After graduating from MSU, he went to work for the state doing road work. Two years later, he moved to Grand Rapids and joined the first incarnation of Williams & Works. His biggest career break came five years after that move, when the state was going through a major recession. He had been in the business for seven short years.
“Back in the early 1980s when I was with the original Williams & Works and we went through a downturn in the economy, they presented me with the opportunity to go out to New Mexico and work with a firm they had an affiliation with on a fairly major highway project to manage the bridge design work on it,” he said.
“It was one of those opportunities where you could show them what you could do or show them what you couldn’t do. That was kind of a defining moment in a certain respect, because when I came back from that ‘adventure’ if you will, out there, they put me in charge of the bridge and structural department at the firm at a fairly young age.”
Today, Johr leads the firm’s transportation division, which includes designing highways and bridges. He works closely with county road commissions and a former employer, the Michigan Department of Transportation. So how has business been recently?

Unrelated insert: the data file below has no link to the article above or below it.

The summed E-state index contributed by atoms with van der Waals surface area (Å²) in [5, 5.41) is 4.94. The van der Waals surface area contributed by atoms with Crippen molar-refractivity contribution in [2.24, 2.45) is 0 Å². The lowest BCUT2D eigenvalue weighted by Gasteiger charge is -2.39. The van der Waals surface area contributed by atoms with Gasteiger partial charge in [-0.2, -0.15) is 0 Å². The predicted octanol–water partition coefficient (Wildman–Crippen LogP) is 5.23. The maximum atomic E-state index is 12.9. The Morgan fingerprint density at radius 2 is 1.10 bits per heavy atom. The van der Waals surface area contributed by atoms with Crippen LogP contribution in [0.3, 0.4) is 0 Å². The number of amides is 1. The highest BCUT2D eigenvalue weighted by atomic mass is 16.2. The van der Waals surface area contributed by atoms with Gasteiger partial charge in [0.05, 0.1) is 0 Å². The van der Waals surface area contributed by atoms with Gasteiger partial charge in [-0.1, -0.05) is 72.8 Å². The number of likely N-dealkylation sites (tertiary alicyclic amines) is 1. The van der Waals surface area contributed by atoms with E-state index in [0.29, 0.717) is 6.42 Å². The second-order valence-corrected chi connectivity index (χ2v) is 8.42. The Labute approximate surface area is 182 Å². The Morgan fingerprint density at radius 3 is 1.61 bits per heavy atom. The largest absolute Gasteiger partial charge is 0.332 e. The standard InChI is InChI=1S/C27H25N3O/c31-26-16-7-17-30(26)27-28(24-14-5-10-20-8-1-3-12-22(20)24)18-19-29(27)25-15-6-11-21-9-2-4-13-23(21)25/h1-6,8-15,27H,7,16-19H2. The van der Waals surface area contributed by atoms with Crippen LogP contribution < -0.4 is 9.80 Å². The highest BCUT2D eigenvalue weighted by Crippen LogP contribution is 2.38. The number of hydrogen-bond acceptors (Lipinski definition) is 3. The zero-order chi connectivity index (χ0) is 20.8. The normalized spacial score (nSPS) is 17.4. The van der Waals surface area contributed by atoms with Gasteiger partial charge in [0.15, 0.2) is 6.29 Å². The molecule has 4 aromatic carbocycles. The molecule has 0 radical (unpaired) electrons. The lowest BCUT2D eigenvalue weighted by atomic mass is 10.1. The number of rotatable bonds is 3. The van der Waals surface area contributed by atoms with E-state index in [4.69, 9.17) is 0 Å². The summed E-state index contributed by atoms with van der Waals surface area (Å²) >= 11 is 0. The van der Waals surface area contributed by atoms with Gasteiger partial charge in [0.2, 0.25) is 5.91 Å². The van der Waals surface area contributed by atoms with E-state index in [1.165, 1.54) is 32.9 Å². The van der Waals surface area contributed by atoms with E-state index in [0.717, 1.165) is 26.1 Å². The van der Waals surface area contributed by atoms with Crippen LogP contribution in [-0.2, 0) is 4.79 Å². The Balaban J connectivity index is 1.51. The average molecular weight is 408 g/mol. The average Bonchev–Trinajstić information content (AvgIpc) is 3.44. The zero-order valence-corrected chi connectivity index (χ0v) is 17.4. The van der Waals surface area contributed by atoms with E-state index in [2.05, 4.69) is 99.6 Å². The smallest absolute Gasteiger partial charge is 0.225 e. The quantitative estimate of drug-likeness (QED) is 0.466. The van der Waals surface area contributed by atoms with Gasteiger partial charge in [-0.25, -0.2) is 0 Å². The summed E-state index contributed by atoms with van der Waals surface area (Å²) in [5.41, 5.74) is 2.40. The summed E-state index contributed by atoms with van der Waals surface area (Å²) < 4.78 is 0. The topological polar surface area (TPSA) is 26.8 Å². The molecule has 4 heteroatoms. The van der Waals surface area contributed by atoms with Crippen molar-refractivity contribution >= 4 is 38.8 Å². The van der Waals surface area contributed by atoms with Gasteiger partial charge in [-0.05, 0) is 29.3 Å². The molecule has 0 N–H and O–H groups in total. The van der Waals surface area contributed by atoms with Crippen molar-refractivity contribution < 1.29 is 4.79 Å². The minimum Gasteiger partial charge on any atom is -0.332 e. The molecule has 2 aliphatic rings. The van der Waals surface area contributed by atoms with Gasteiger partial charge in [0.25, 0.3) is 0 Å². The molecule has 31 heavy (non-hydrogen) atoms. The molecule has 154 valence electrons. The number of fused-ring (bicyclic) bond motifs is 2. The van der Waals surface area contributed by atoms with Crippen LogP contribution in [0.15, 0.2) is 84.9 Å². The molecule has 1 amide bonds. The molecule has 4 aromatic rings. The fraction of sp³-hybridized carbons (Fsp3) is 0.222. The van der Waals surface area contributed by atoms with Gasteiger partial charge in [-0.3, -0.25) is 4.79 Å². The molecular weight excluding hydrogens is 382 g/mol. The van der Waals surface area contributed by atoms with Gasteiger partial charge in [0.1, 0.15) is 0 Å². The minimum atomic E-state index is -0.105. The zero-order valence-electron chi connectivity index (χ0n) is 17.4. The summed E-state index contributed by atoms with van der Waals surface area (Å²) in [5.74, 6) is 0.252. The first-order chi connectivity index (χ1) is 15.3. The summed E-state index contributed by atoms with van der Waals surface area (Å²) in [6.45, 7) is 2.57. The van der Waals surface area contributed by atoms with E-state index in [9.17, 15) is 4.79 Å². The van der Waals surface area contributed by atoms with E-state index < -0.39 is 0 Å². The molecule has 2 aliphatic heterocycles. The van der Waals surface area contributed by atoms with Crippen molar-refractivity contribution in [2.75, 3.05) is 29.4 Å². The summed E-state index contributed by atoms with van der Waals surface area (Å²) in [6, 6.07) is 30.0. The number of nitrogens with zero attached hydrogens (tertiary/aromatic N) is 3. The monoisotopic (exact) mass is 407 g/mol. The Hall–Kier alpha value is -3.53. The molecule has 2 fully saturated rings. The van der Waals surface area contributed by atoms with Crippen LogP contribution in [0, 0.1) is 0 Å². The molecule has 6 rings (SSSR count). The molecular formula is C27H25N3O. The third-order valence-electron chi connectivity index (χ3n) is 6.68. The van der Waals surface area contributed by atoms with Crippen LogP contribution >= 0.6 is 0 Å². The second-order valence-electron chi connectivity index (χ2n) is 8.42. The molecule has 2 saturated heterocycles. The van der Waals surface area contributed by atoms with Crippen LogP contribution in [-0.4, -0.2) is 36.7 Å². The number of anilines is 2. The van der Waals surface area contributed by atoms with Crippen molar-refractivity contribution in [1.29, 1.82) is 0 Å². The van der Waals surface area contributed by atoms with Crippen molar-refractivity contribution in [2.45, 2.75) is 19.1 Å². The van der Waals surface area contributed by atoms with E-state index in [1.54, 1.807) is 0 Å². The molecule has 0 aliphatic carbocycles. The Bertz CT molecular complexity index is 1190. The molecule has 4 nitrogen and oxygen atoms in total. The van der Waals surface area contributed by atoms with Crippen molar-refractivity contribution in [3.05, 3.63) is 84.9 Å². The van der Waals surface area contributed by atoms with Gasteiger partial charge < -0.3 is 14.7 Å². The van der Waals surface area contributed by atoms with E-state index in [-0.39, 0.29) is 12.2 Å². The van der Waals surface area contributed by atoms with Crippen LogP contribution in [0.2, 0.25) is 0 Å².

“Spotty at best, I guess. But we’ve been fairly fortunate. We’ve had enough to go around and it’s kind of kept us — I wouldn’t say overly busy — but we’ve been able to get by. And that’s probably been as good as it gets in the business right now,” he said.
The engineering company also offers surveying and planning services, which means the firm is well positioned in the market.
“From a client’s standpoint, we’re fairly diversified in working with communities and different parts of the industry. That’s kind of helped us weather this whole downturn over the past number of years. Last year wasn’t pretty, but we got through it.”
When asked what he liked best about his job, Johr immediately said there wasn’t anything that he didn’t like about it. After pausing, though, he said his favorite thing is that he still designs for clients, on top of his marketing and sales responsibilities.